You Know What Would Be Awesome? A Selfie-Phone With a Tripod Built Into the Base

And next thing you know, there'll be the Selfie 3000, a phone with a Segway attached to the bottom.
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Writer Lionel Foster tweeted this afternoon, "Selfies wouldn't look like selfies, if more people had tripods." Which is true! The distinctive angles, not to mention arm and head postures of the selfie (which are awkward and terrible), result from a deficiency in the phone's picture-taking apparatus.

And it got me thinking: you know what would be awesome? A selfie-phone that had a tripod built into the base, that you drop down to create right proper self-portraits. (It was once a respectable form!) It would be voice-controlled, of course. "OK, Selfie-Phone, take a picture."

And then just imagine, you get some iterations... and suddenly, it's the year 2017 and Samsung releases the Selfie Universe IV, which is like a tiny, voice-controlled, picture-taking Segway that drops out of the bottom of the phone. It robotically self-adjusts to take perfectly flattering pictures according to the proprietary algorithms that the company created in partnership with OKCupid. You're just voguing and it's scooting around the table shouting out to you with a posh London accent, "Perfect. Beautiful. Chin up a little. Great. Gorgeous."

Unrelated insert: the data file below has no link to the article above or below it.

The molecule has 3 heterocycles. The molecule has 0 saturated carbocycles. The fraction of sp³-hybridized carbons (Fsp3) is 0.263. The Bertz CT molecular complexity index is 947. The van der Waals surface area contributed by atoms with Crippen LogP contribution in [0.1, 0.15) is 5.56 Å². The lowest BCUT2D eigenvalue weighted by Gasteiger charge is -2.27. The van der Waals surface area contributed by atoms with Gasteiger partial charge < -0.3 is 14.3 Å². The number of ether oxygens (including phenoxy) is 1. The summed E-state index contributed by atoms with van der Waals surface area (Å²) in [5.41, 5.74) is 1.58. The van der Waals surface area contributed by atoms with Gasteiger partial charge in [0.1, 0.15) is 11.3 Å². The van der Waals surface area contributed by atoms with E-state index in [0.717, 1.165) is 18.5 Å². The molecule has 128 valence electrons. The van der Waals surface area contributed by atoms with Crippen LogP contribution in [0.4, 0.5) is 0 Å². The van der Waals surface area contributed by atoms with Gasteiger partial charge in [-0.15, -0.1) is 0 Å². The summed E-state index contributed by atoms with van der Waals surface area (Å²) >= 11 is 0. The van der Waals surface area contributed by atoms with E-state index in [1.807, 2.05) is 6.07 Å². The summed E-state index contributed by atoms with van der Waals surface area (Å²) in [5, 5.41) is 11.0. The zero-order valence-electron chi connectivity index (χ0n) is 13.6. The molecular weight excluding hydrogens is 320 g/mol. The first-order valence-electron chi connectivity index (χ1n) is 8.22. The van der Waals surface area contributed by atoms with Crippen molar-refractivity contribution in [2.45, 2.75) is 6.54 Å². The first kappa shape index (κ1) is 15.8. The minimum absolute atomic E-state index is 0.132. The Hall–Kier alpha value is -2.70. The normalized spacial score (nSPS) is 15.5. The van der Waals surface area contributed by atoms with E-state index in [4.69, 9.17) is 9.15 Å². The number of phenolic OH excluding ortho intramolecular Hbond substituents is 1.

Just saying, that would be awesome. (And terrible. But still awesome.)

#YKWWBA: The first in an occasional series of our technological dreams.

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Alexis C. Madrigal

Alexis Madrigal is the deputy editor of TheAtlantic.com. He's the author of Powering the Dream: The History and Promise of Green Technology. More

The New York Observer has called Madrigal "for all intents and purposes, the perfect modern reporter." He co-founded Longshot magazine, a high-speed media experiment that garnered attention from The New York Times, The Wall Street Journal, and the BBC. While at Wired.com, he built Wired Science into one of the most popular blogs in the world. The site was nominated for best magazine blog by the MPA and best science website in the 2009 Webby Awards. He also co-founded Haiti ReWired, a groundbreaking community dedicated to the discussion of technology, infrastructure, and the future of Haiti.

He's spoken at Stanford, CalTech, Berkeley, SXSW, E3, and the National Renewable Energy Laboratory, and his writing was anthologized in Best Technology Writing 2010 (Yale University Press).

Madrigal is a visiting scholar at the University of California at Berkeley's Office for the History of Science and Technology. Born in Mexico City, he grew up in the exurbs north of Portland, Oregon, and now lives in Oakland.

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